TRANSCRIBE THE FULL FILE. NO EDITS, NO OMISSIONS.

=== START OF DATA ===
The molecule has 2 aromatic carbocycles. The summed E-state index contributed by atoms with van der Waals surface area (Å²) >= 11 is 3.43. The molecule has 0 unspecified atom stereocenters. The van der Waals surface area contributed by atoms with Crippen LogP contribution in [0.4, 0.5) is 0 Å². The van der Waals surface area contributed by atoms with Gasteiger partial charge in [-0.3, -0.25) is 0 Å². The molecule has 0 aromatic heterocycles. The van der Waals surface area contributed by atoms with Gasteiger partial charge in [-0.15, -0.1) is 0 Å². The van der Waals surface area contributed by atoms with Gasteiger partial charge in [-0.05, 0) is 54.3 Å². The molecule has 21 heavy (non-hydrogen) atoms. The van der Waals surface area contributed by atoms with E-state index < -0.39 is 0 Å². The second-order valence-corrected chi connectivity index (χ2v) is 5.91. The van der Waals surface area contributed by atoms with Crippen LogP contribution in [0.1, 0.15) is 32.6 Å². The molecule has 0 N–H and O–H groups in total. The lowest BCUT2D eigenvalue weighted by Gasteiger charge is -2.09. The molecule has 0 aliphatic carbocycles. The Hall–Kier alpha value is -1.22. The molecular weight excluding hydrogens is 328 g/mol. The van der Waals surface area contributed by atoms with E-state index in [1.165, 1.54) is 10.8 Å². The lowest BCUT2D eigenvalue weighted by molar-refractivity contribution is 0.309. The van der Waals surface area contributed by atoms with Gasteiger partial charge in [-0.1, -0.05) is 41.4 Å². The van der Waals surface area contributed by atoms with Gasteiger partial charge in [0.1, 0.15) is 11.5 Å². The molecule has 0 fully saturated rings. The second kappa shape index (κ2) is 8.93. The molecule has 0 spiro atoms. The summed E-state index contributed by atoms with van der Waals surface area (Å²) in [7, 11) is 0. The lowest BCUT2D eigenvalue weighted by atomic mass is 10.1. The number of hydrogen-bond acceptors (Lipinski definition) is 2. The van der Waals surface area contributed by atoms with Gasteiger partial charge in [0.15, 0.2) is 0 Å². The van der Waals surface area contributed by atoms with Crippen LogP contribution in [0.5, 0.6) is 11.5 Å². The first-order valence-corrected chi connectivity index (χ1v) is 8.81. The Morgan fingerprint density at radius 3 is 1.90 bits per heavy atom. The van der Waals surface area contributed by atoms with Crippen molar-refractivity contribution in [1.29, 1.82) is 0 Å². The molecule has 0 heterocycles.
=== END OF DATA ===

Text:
The molecule has 2 aromatic carbocycles. The summed E-state index contributed by atoms with van der Waals surface area (Å²) >= 11 is 3.43. The molecule has 0 unspecified atom stereocenters. The van der Waals surface area contributed by atoms with Crippen LogP contribution in [0.4, 0.5) is 0 Å². The van der Waals surface area contributed by atoms with Gasteiger partial charge in [-0.3, -0.25) is 0 Å². The molecule has 0 aromatic heterocycles. The van der Waals surface area contributed by atoms with Gasteiger partial charge in [-0.15, -0.1) is 0 Å². The van der Waals surface area contributed by atoms with Gasteiger partial charge in [-0.05, 0) is 54.3 Å². The molecule has 21 heavy (non-hydrogen) atoms. The van der Waals surface area contributed by atoms with E-state index < -0.39 is 0 Å². The second-order valence-corrected chi connectivity index (χ2v) is 5.91. The van der Waals surface area contributed by atoms with Crippen LogP contribution in [0.1, 0.15) is 32.6 Å². The molecule has 0 N–H and O–H groups in total. The lowest BCUT2D eigenvalue weighted by Gasteiger charge is -2.09. The molecule has 0 aliphatic carbocycles. The Hall–Kier alpha value is -1.22. The molecular weight excluding hydrogens is 328 g/mol. The van der Waals surface area contributed by atoms with E-state index in [1.165, 1.54) is 10.8 Å². The lowest BCUT2D eigenvalue weighted by molar-refractivity contribution is 0.309. The van der Waals surface area contributed by atoms with Gasteiger partial charge in [-0.1, -0.05) is 41.4 Å². The van der Waals surface area contributed by atoms with Gasteiger partial charge in [0.1, 0.15) is 11.5 Å². The molecule has 0 fully saturated rings. The second kappa shape index (κ2) is 8.93. The molecule has 0 spiro atoms. The summed E-state index contributed by atoms with van der Waals surface area (Å²) in [7, 11) is 0. The lowest BCUT2D eigenvalue weighted by atomic mass is 10.1. The number of hydrogen-bond acceptors (Lipinski definition) is 2. The van der Waals surface area contributed by atoms with Gasteiger partial charge in [0.15, 0.2) is 0 Å². The van der Waals surface area contributed by atoms with Crippen LogP contribution in [0.5, 0.6) is 11.5 Å². The first-order valence-corrected chi connectivity index (χ1v) is 8.81. The Morgan fingerprint density at radius 3 is 1.90 bits per heavy atom. The van der Waals surface area contributed by atoms with Crippen molar-refractivity contribution in [1.29, 1.82) is 0 Å². The molecule has 0 heterocycles.